(UPMC, APHP, ICM, INSERM)
Some activities, such as walking or breathing, are unusual in that they can be carried out voluntarily or automatically. For example, every one of us can decide to take a deep breath and keep our lungs inflated for a few seconds, and then exhale slowly. However, most of the time we breathe without thinking about it, and this is what also happens every night. Although the neural structures responsible for automatic breathing, located in the brain stem, are fairly well known, those associated with voluntary breathing remain more mysterious.
To find out more about them, Inserm researchers led by Lionel Naccache (at a joint UPMC/ICM/Inserm research centre, located within the ICM at Pitié-Salpêtrière Hospital), in collaboration with Professors Thomas Similowski and Christian Straus (Pneumology Department, Pitié-Salpêtrière Hospital and Inserm), had the idea of comparing the brain activity of a young woman affected by Ondine syndrome while she was awake and breathing voluntarily with that observed when her breathing was assisted by an external ventilator.
Infants with this mutation are born with a severe dysfunction of the brain stem structure responsible for automatic breathing. However, their voluntary breathing remains unaffected. Immediate consequence: in the most severe forms, patients die as soon as they fall asleep. Treatment involves providing these patients with external ventilators, which they use whenever they lie down, even if they are just taking a nap.
First result: when she breathed with the help of an external ventilator, her brain activity measured by functional MRI was much closer to that of a healthy subject than when she was breathing voluntarily. Conversely, in the absence of additional help, many areas of her brain were more occupied with controlling the brain stem (which in her case is unable to “steer” her breathing by itself) than with participating in the brain’s resting state network. This result is important because this network is associated with self-awareness, introspection and imagination.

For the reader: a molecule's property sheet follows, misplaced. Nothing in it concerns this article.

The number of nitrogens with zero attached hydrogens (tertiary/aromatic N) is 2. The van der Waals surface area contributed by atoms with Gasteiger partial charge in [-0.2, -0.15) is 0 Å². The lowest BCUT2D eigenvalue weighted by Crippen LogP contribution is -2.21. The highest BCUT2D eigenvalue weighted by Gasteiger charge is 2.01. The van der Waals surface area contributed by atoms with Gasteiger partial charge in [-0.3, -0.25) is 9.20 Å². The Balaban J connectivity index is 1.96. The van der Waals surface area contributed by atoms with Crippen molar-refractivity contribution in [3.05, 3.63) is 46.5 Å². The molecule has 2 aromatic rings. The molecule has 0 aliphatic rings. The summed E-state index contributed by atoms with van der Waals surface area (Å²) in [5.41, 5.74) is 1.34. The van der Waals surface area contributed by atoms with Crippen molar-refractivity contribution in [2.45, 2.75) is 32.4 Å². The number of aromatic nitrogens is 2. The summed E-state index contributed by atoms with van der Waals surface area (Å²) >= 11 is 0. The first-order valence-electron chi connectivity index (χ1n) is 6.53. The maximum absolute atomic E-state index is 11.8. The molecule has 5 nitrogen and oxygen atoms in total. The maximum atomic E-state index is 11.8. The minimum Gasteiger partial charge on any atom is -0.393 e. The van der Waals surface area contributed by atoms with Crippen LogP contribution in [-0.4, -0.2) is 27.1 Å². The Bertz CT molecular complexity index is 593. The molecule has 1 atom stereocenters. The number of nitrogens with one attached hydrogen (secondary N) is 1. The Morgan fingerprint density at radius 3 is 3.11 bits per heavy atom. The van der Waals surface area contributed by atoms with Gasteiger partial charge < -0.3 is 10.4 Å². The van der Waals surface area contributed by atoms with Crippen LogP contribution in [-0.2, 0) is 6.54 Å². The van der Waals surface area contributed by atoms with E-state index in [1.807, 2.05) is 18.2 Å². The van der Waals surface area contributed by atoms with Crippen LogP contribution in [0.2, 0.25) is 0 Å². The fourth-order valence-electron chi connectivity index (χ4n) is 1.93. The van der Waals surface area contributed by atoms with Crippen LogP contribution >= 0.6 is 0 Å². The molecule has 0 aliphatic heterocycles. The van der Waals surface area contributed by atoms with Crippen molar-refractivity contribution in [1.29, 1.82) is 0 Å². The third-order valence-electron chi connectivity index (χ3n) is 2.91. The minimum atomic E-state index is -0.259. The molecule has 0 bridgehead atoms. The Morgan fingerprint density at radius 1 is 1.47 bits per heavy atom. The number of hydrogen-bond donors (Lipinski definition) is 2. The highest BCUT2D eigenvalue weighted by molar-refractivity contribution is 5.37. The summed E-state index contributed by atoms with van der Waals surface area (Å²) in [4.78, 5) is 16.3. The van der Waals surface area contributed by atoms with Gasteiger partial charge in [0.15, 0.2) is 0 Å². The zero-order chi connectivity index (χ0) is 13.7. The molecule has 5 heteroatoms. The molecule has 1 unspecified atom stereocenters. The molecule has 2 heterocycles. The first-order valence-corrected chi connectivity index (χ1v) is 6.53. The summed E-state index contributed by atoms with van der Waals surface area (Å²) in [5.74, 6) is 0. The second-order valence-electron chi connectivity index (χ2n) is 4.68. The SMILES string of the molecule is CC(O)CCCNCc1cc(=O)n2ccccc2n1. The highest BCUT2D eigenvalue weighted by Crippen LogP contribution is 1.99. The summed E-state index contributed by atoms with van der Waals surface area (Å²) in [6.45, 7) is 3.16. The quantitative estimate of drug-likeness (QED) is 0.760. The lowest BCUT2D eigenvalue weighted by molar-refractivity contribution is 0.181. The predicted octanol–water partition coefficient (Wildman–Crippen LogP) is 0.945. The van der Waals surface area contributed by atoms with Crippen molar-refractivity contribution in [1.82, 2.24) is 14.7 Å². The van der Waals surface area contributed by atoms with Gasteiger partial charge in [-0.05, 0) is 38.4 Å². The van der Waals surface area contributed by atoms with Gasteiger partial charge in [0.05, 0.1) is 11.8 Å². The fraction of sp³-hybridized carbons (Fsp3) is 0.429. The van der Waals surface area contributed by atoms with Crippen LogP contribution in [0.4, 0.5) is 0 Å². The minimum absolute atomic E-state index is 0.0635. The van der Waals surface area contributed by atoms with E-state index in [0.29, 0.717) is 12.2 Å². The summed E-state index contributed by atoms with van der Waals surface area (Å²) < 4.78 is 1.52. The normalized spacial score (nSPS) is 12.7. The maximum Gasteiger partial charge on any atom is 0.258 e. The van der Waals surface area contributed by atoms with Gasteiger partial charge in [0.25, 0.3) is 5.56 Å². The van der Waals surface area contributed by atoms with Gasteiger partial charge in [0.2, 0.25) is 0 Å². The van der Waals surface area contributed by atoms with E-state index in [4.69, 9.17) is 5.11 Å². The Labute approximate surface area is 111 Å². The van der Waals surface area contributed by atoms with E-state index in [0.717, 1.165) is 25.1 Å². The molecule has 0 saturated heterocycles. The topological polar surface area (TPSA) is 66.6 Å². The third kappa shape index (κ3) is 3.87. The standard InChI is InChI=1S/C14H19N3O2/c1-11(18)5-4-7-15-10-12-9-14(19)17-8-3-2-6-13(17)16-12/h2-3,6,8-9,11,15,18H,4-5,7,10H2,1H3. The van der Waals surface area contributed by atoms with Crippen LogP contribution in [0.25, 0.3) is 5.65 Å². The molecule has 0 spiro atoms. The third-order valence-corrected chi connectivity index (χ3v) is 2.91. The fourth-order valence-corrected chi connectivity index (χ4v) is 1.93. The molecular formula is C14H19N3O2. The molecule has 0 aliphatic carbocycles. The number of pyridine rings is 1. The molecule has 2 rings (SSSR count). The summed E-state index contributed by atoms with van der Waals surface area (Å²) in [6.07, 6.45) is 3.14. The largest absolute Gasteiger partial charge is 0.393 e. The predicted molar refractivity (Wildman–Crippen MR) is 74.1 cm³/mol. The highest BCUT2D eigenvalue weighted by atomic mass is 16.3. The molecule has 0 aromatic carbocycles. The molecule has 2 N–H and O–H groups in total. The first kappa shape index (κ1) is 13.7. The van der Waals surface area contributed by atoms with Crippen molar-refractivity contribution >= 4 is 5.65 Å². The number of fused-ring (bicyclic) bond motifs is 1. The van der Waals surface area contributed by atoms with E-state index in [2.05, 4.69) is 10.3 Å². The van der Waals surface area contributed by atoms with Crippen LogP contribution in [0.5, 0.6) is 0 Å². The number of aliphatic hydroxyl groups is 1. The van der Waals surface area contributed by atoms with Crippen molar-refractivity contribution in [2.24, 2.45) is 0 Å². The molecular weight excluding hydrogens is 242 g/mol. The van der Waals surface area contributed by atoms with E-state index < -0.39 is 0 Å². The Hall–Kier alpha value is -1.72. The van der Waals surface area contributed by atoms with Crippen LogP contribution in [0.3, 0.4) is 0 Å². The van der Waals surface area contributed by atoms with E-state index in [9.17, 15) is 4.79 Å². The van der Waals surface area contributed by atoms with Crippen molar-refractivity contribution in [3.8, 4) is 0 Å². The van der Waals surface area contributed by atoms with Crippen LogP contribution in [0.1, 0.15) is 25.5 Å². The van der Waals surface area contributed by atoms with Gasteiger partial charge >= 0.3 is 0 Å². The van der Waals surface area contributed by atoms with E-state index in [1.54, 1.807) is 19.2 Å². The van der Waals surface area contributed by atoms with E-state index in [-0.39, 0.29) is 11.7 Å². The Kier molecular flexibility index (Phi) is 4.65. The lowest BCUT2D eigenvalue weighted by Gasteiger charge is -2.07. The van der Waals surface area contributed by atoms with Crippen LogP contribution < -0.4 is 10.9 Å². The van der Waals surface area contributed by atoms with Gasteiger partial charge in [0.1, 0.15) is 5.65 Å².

Second result: this brain effort, induced by voluntary breathing, had mental or cognitive repercussions. In several cognitive tasks, the patient was shown to be more effective when she was breathing with the help of a ventilator than when she was breathing voluntarily.
These results show the automatic (brain stem) and voluntary (cortex) breathing mechanisms in a new light, and provide us with information on the cognitive impact associated with voluntary breathing. More generally speaking, these results help us to appreciate the cognitive resources that are freed up when we are breathing automatically and unconsciously.
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(UPMC, APHP, ICM, INSERM)
The cerebral cost of breathing: An fMRI case-study in congenital central hypoventilation syndrome
Mike Sharman, Cécile Gallea, Katia Lehongre, Damien Galanaud, Nathalie Nicolas, Thomas Similowski, Laurent Cohen, Christian Straus, Lionel Naccache